18th May 2022: CFD Direct are delighted to announce the release of the new Non-Conformal Coupling (NCC) in OpenFOAM. NCC connects regions of a domain with independent meshes and is used particularly for cases when one or more regions are moving, e.g. to simulate rotating geometry. It is a replacement for the Arbitrary Mesh Interface (AMI) and the related ACMI and Repeat AMI functionalities which are non-conservative and consequently unreliable for many problems.

For details on how to use NCC, see Using NCC in OpenFOAM.

The flaws in AMI

Both the NCC and A(C)MI methods connect boundary patches, whose faces and vertices do not match, at the interface between independent regions of mesh. The methods critically differ in the way the connection is made. AMI (and ACMI) are interpolation methods which calculate values of variables on one patch as a weighted sum of values on the coupled patch. Interpolated velocities generate fluxes of fluid volume and/or mass. The main drawback of the method is that the fluxes are not guaranteed to be conservative. For example, there can then be mismatches between the fluid volume/mass leaving one mesh region and entering the other.

These mismatches can be a significant source of solution error. Moreover, they prevent accurate solution of mass continuity, represented by a pressure equation, which causes poor convergence. For incompressible solution on closed domains, the pressure equation often diverges as the error simply travels around the domain, unable to find an outlet to escape. In compressible flows, the mass error causes a change in density and consequently pressure. For example, in simulation of a closed mixer vessel, the AMI generates an incorrect increase in pressure of ~40 kPa above the initialised pressure of 100 kPa, as shown in the graph below.

A conservative discretisation of advection yields bounded solutions with bounded schemes, e.g. upwind, only when mass conservation is satisfied. Failure to enforce conservation therefore causes instabilities associated with unboundedness. Inevitably, reports of instabilities with AMI have been common in cases where boundedness is critical, e.g. with phase fraction in multiphase flows.

The success of NCC

NCC first projects one of the patches onto its couple patch in a way that fills the space between them. It creates new faces at the intersections of overlapping faces on the coupled patches. These faces become part of the finite volume meshes on both sides. The mesh is closed, meaning that the area vectors sum to zero for all the faces of each cell. Since the coupled patches contain the same faces, conservation is assured by the normal discretisation practices of the finite volume method. In the mixer example (graph above), it correctly predicts a modest decrease in pressure, unlike AMI. Its conservation is demonstrated by a simulation of flow along a channel which includes a coupled interface. Using NCC, the conservation error between inlet and outlet is negligible. With AMI, it reaches ~0.1% and critically never returns to zero at convergence.

The failure of ACMI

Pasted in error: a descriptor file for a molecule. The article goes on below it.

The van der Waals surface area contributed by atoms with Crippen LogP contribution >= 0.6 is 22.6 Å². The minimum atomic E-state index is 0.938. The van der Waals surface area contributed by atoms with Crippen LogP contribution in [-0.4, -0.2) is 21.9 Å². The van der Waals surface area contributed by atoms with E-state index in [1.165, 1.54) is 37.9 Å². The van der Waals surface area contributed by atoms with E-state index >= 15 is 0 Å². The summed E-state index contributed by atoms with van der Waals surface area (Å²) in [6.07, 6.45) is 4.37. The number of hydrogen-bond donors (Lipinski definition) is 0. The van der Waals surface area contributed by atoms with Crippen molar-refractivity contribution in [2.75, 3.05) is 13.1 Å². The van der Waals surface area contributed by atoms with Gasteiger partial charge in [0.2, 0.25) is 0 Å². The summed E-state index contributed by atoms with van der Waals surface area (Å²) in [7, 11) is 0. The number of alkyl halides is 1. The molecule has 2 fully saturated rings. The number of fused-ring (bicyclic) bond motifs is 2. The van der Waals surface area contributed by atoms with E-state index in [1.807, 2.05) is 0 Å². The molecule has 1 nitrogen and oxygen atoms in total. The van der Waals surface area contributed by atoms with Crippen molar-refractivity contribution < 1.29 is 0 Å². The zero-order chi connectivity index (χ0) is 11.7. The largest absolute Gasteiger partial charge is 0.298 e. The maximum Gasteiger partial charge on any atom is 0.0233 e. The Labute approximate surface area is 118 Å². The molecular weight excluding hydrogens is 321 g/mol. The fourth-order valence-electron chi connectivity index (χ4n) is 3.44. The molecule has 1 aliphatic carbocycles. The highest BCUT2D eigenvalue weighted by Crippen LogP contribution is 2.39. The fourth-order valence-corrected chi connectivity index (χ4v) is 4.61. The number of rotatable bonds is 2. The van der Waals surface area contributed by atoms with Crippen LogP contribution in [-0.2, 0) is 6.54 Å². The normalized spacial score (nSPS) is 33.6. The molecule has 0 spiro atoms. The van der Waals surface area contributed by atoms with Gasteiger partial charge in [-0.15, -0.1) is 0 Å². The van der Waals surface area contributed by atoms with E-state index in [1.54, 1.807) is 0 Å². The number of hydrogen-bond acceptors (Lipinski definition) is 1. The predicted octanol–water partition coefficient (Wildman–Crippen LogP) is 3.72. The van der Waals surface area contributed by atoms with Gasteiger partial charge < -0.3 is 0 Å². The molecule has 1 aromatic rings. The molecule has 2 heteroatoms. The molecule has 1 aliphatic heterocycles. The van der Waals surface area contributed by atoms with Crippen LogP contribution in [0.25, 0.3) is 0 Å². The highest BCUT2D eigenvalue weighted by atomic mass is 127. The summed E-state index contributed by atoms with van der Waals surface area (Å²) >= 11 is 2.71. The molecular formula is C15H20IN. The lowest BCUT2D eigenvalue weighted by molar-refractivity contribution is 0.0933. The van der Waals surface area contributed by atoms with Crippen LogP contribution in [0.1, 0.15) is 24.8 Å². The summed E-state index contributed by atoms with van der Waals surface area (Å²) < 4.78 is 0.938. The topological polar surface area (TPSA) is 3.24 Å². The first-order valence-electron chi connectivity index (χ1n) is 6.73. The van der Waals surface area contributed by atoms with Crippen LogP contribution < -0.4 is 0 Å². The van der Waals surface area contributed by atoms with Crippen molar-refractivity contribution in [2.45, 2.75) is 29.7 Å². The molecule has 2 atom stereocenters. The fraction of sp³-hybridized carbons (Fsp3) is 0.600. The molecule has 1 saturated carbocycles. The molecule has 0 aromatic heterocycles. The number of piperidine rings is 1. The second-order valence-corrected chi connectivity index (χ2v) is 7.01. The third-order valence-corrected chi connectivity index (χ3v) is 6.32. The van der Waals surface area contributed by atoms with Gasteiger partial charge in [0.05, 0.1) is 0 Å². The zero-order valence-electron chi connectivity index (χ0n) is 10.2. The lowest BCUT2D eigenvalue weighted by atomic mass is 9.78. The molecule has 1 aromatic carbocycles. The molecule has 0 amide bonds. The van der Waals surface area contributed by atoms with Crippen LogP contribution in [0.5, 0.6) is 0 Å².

ACMI is an extension of AMI for coupled patches which only partially overlap. Where faces overlap, they couple to one another. Faces which do not overlap the opposing patch adopt a suitable boundary condition, e.g. wall. For faces that partially overlap, ACMI determines the overlapping fraction from interpolation weights.

This approach is completely unreliable unless the coupled patches are entirely flat. With curved patches the weights used for interpolation do not sum to unity for each face. In AMI the weights are normalised to unity to prevent unphysical scaling of the interpolated variables. In ACMI, the normalisation cannot be evaluated so the interpolated variables contain an error proportional to their absolute value. An error of 1% in ACMI, for a case with an ambient pressure is ~100 kPa, can induce an error of 1 kPa — which could be of the scale of the pressure variation in the domain.

NCC for partially overlapping patches

Since NCC creates new faces by cutting intersecting faces, each face belongs unambiguously to either the overlapping region or to a separate boundary patch. This allows NCC to extend naturally to coupled patches which partially overlap. The animation below shows an example of a three-way ball valve. It begins with the inlet pipe connected to the outlet pipe to the right. As the valve turns, the opening inside the ball is slowly disconnected from the right-hand pipe before engaging with the pipe on the left. NCC connects the patches formed at the openings in the ball with patches at the ends of the three pipes. The solution is conservative with the sum of outlet flow rates matching the inlet precisely.

NCC can also simulate cases with a geometry that is periodically repeating, by creating multiple couples between patches that include transformations. It replaces the existing Repeat AMI functionality in OpenFOAM.

Introduction of NCC

NCC was introduced to OpenFOAM-dev on 18th May 2022. It supersedes the ACMI and Repeat AMI functionalities which have been removed,  due to their unreliability. It also supersedes the general AMI functionality which is however retained for the OpenFOAM-10 release in July 2022 which will contain both NCC and general AMI. AMI will then be removed from OpenFOAM-dev, so that it is deprecated in the subsequent version release of OpenFOAM. 

Developers and funding

NCC was created and developed by Will Bainbridge, with support from Henry Weller. It was funded by supporters of OpenFOAM which fund its maintenance, in particular the companies in the Process Engineering Consortium. It received no public funding.

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